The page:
"Why are there so many cult TV reboots?!", via the Washington Post:
But in TV, a land where every meager success is formulized, the reboots are seen as cheap bets, with often low-risk premises, washed-up stars and built-in cores of superfans.
For networks struggling to hold onto cord-cutters, and streaming upstarts pushing to prove themselves, the ‘90s reboots offer another prize: The viewers who grew up on these shows are now, a few decades later, making the decisions on cable budgets of their own.
The article notes that there are 400 original scripted series set to air this year. Any reboot - even a cult one - starts with an audience of greater than zero. Which is already a slim lead in the race for survival. (Although for many, that still isn't enough.)
538 goes probing into one specific reboot - the new Star Trek - and discovers:
There’s a pretty unmistakable problem there for the “Star Trek” franchise: Its fans are aging. Movies might stop the bleeding, but there’s an argument to be made that the only thing that can bring the fandom back is another show. That might be why CBS is making this play, and it also might inform why CBS is distributing the show on its digital platform: to reach a younger audience.
The article notes that for pre-millenials (say, a 28 year old), some version of Star Trek has been on television for the majority of their life. But for the generation born after the early 2000s, that's not the case - and franchise loyalty has slipped accordingly. There's a comparison here to Star Wars (not constant, but well-timed), but another, UK-only parallel would be Doctor Who: the shape of Who fandom is, presumably, hourglass - largely defined by the period of the show's absence.
Disney again (via The Drum) - this time selling directly to consumers with the DisneyLife app, set to trial in the UK market:
We're thinking about the consumer and the consumer today is a different consumer than before. They don't just want to sit in the living room on a couch and watch our product on a fixed screen on the wall with a remote control in their hand. They want to do it in many more ways, and they have the authority thanks to technology to make those decisions.
And with control of their 'billion dollar brands' (including, lest we ever forget, Star Wars and Marvel - plus, say, ESPN), setting up a direct channel seems a safe bet. Their main challenge is not pissing off third-party retailers. But with the demand for Disney-made products so high, it may be that the retailers will accept whatever terms they're given...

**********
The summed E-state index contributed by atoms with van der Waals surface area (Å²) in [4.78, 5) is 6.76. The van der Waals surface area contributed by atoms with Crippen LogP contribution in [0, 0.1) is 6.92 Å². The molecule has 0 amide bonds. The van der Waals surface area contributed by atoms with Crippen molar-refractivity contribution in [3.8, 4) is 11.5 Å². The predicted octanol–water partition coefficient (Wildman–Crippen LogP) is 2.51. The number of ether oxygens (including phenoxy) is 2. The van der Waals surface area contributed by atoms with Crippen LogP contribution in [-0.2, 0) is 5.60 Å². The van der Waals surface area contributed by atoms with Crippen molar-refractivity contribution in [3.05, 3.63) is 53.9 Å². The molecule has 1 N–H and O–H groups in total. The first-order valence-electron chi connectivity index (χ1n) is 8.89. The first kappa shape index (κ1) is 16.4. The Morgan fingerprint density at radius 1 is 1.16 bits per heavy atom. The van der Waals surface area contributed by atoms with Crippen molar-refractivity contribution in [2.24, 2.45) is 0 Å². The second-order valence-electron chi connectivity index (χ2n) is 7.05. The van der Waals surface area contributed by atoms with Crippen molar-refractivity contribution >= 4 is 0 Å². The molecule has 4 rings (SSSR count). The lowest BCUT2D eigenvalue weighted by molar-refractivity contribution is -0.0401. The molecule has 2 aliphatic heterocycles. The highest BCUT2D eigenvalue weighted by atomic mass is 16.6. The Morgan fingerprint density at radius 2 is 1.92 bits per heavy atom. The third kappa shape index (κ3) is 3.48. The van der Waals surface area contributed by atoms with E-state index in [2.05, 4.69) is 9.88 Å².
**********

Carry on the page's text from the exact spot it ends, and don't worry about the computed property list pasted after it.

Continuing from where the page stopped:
Speaking of new, direct-to-consumer subscription models... publishing still doesn't have one. Blloon (?!), following on the heels of Oyster, has closed up shop. As the CEO, Thomas Leliveld, notes in The Bookseller:
The service can only continue if the three parties, the users, publishers and service providers are all happy... A lot of publishers have an issue with the unlimited model, for good or bad reasons. I was just about to hit the button of some more investment but I couldn’t see this building in the mid to long term into a financially healthy business. Then Oyster shut down and these guys had significantly more investment that I did and I said ‘if they are having trouble, this is going to be a problem'.
He continues to (gently) push publishers in front of the bus, saying that, if they allowed subscriptions, the financial terms weren't sustainable for the company. It seems a tricky argument - you need the books to win subscribers, and you need substantial subscriber volume to both woo publishers and be able to buy (rent?) the rights in bulk.
The one subscription model that does seem to be working is, of course, Amazon's, which has:
- a vast pool of non-publisher-represented works to draw upon (e.g. every self-published book ever)
- an existing, high-traffic platform
- an incentive that has nothing to do with the content (Amazon Prime - e.g. get Prime and you also get the Lending Library, not the other way around)
All of which adds up to one hell of an running start.
A really entertaining piece of research from Vocativ, comparing the IMDB ratings and Goodreads ratings for books and their adaptations:
Vocativ [discovered] that the book had a higher rating 74 percent of the time. In fact, books are considered “much better” on our scale than their movie adaptations in 51.8 percent of cases.
What they found is that 22% of the time, the two were about even. And a whopping 74% of the time, the book was better.
There are all sorts of problems with this - for one, IMDB is a much harsher ratings environment than Goodreads, and that weighting isn't taken into account. For another, they're simply different media, with different levels of invest required (2 hours vs 8 hours) And, for a third (and perhaps most importantly), it isn't the same people rating both. BUT... all that said... it is a pretty fun use of statistics.
On the note of 'readers feeling smug' and 'dubious statistics', I had a chance to revisit my 'readers are better people' case for the Kindred blog. If readers are really more empathetic, does this come through in their actions? And can we put a financial value on it? (Yes. And kinda.)
And finally: Neko Atsume.